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Boardwalk Empire: Season 5
I watched Season Four of Boardwalk Empire without knowing that Season Five was announced as the show's last. So the challenge then became for show creator Terence Winter (Lakeview Terrace) to both try and develop some cloture for their characters as well as sate the appetites of those who poured some passion into watching it through the years.
Season Five finds the show flashing forward again, this time from 1924 in Season Four to 1931. With that said, the next phase for many of the characters is clear. Nucky Thompson (Steve Buscemi, Youth In Revolt) is trying to work deals in Cuba that will allow him to have Atlantic City swimming in rum once prohibition is repealed, despite newer and bolder threats to his empire. Al Capone (Stephen Graham, The Damned United) has notoriety more than he expected, with his behavior being increasingly erratic, along with the rise of his use of cocaine. Eli (Shea Whigham, Take Shelter) is barely on the radar for Nucky these days, and last season's baddie in Narcisse (Jeffrey Wright, The Ides Of March) is a blip as well.
This season spends a bulk of the time focused on Nucky's background, from locating lost hats blown into the dunes as a youth to becoming deputy sheriff as a young man, working for a young version of Dabney Coleman's Commodore character, down to the moustache and speech nuances. We see young Nucky's family and see him grow into the teeth that Buscemi inhabits today. And while the prominence of Nucky flashbacks could be construed as inconvenient, they answer a few questions of Nucky which may even span over seasons of the show. It was one of the better executions of a backstory that I can recall recently.
In a way, looking at younger Nucky was a bit of a fault of Season Five, if nothing else because the show goes too far forward and pushes most of its character conflicts to the side. The viewer is left with a slight lack of a rooting interest, and the winding down of the show and main characters feels forced upon you. I can understand that the larger point of that is for said characters to get to the next point in their lives, be it something in business or something else a little more sudden and permanent, but there is a slight sense the show is taking a victory lap that I could not help but feel.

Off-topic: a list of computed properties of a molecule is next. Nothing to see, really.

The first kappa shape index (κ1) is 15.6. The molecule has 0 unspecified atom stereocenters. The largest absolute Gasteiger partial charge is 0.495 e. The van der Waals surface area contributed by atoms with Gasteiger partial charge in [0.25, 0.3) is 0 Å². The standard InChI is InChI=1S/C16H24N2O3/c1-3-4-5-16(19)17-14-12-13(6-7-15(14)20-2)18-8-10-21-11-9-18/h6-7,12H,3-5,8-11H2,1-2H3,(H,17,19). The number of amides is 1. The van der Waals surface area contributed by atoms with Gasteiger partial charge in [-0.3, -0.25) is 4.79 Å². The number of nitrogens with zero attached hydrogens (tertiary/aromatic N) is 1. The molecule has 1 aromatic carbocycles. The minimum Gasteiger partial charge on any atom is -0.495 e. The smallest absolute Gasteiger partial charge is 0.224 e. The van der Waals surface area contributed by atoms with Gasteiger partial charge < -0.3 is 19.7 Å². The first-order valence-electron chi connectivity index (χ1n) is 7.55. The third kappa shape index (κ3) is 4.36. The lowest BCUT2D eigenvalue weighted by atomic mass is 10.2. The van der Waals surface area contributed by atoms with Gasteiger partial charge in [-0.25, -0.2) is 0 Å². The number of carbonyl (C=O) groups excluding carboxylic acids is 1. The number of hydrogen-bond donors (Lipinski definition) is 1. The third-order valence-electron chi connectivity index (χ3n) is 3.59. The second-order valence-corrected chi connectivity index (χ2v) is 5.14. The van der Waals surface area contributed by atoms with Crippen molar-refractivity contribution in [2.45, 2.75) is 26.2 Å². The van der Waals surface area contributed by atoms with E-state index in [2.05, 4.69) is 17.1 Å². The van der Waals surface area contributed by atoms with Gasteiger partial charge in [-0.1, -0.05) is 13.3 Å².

From the way the main cast deliver their final moments, it at least was enjoyable. Buscemi gets last moments with Eli and with his ex-wife Margaret (Kelly Macdonald, Brave) and plays them as you expect he would. Chalky (Michael K. Williams, The Wire) appears in the show's nicest two episodes of the season for my money. And Graham has a moment with his deaf son that is both an extension of a scene he had with him in Season Three but also one that delivers the same general finality for Capone. If there was a cast member who I could have done without returning, it easily would have been Gillian Carmody (Gretchen Mol ,Rounders), who is spending Season Five in a sanitarium. I understand why she was kept around within the context of Season Five, but I think it could have been handled better.